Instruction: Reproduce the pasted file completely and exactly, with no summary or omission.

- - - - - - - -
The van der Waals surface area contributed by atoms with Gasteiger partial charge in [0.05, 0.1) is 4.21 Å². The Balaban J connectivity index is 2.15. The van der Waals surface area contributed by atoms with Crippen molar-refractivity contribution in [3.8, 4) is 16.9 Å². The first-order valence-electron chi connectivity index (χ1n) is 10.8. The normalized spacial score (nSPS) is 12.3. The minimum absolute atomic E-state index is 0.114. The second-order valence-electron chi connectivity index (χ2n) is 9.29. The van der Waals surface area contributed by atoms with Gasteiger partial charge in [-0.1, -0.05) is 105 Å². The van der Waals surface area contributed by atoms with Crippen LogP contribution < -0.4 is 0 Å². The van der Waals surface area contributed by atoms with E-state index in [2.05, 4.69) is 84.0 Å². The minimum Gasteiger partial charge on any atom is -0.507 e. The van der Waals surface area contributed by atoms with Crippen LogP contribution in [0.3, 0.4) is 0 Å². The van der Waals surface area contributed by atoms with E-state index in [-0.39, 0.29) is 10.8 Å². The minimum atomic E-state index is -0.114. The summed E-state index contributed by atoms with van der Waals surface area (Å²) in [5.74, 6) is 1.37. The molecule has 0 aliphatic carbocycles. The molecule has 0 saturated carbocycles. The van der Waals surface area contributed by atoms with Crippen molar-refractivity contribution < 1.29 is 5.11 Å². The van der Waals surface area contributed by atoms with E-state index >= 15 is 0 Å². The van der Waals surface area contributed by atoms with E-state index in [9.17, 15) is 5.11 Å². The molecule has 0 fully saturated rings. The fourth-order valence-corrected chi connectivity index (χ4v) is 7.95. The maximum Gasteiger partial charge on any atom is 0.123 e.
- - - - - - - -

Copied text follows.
The van der Waals surface area contributed by atoms with Gasteiger partial charge in [0.05, 0.1) is 4.21 Å². The Balaban J connectivity index is 2.15. The van der Waals surface area contributed by atoms with Crippen molar-refractivity contribution in [3.8, 4) is 16.9 Å². The first-order valence-electron chi connectivity index (χ1n) is 10.8. The normalized spacial score (nSPS) is 12.3. The minimum absolute atomic E-state index is 0.114. The second-order valence-electron chi connectivity index (χ2n) is 9.29. The van der Waals surface area contributed by atoms with Gasteiger partial charge in [-0.1, -0.05) is 105 Å². The van der Waals surface area contributed by atoms with Crippen LogP contribution < -0.4 is 0 Å². The van der Waals surface area contributed by atoms with E-state index in [2.05, 4.69) is 84.0 Å². The minimum Gasteiger partial charge on any atom is -0.507 e. The van der Waals surface area contributed by atoms with Crippen LogP contribution in [0.3, 0.4) is 0 Å². The van der Waals surface area contributed by atoms with E-state index in [-0.39, 0.29) is 10.8 Å². The minimum atomic E-state index is -0.114. The summed E-state index contributed by atoms with van der Waals surface area (Å²) in [5.74, 6) is 1.37. The molecule has 0 aliphatic carbocycles. The molecule has 0 saturated carbocycles. The van der Waals surface area contributed by atoms with Crippen molar-refractivity contribution < 1.29 is 5.11 Å². The van der Waals surface area contributed by atoms with E-state index >= 15 is 0 Å². The van der Waals surface area contributed by atoms with E-state index in [9.17, 15) is 5.11 Å². The molecule has 0 fully saturated rings. The fourth-order valence-corrected chi connectivity index (χ4v) is 7.95. The maximum Gasteiger partial charge on any atom is 0.123 e.